Capturing, Preserving, and Sharing the Voices and Stories of Our Time
For several decades now, oral historians, ethnographers, and community storytellers have been using audio diaries to capture, preserve, and share people’s lived experiences.
Through first-person narratives, perhaps no other recording medium or technique comes as close to revealing the intimate details of our daily lives among families, friends, and our communities. The Social Voice Project is looking forward to developing an audio diaries project this year in Beaver County and beyond.
For the past few months, West Virginia Public Broadcasting’s Inside Appalachia Folkways Project has cultivated a connection between two groups of people thousands of miles away — high schools in Lincoln County, West Virginia and in Merthyr Tydfill, Wales.
Appalachia and Wales have a unique, historical connection through energy extraction, with many Welsh immigrating to the United States to find coal mining jobs beginning in the 19th century. Through this migration many stories, recipes, music and more were swapped, intertwining the cultures of both regions.
Often young people have a unique way of understanding culture and folkways, and sometimes they can help us understand ourselves a bit more. So, we had the students in Wales and West Virginia swap audio diaries. They shared everything from how the declining coal industry has affected their families, to their favorite foods. That included birthday cake, Doritos with salsa, West Virginia-based Tudor’s Biscuit World and “plain pizza.”
The Inside Appalachia team is planning a reporting trip to Wales later this year, although given travel restrictions due to the coronavirus it will likely be postponed. However, we are going to continue this collaboration remotely, much like everything else right now, with the hope to meet some of the students from Wales in the future.
This story is part of our Folklife Reporting Project, a partnership with West Virginia Public Broadcasting’s Inside Appalachia and the Folklife Program of the West Virginia Humanities Council.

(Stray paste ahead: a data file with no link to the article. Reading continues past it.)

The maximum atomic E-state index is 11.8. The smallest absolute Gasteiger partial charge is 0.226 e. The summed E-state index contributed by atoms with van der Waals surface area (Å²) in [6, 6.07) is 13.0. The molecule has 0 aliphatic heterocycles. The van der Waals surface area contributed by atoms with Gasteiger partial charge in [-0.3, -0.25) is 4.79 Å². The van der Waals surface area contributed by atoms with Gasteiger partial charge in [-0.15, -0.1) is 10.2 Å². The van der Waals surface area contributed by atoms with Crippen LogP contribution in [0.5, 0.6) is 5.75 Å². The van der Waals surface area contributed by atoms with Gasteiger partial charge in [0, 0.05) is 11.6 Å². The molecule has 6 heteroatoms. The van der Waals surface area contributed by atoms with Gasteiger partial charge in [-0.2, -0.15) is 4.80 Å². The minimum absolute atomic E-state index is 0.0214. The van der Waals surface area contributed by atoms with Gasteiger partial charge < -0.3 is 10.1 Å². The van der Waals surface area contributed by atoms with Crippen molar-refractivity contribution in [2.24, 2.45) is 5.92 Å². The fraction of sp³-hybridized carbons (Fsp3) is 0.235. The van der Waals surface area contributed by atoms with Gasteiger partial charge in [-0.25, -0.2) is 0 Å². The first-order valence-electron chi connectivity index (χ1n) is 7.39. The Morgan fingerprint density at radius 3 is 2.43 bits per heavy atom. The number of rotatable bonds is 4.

This story is part of West Virginia Public Broadcasting’s Southern Coalfields Reporting Project which is supported by a grant from the National Coal Heritage Area Authority.
KOSU’s Audio Diaries are a collection of first-person oral histories recorded by Oklahomans. The project was launched during the COVID-19 pandemic as a way to create a space for communities gather and listen while physically apart. KOSU partnered with the Oklahoma Historical Society to record and archive the audio diaries. The production is also in partnership with America Amplified, a CPB-funded initiative to use community engagement to inform local journalism.
Philly Audio Diaries trains young people in Philadelphia to tell their own stories for broadcast. We are fiscally sponsored by CultureTrust Greater Philadelphia, which means we operate like a non-profit.
Journalistic stories about young people are almost never told by the young people themselves. In under-resourced neighborhoods like those in North Philadelphia, news crews and journalists show up for predictable stories for a short period of time. They may interview a young person, but do they really see them? Do they get it right?
The philosophy behind audio diaries is that young people need to hold the microphone if their stories are to be told in a way that is authentic and meaningful. Adults can guide kids in this process and give them important storytelling tools, but the young person is the expert in their own life.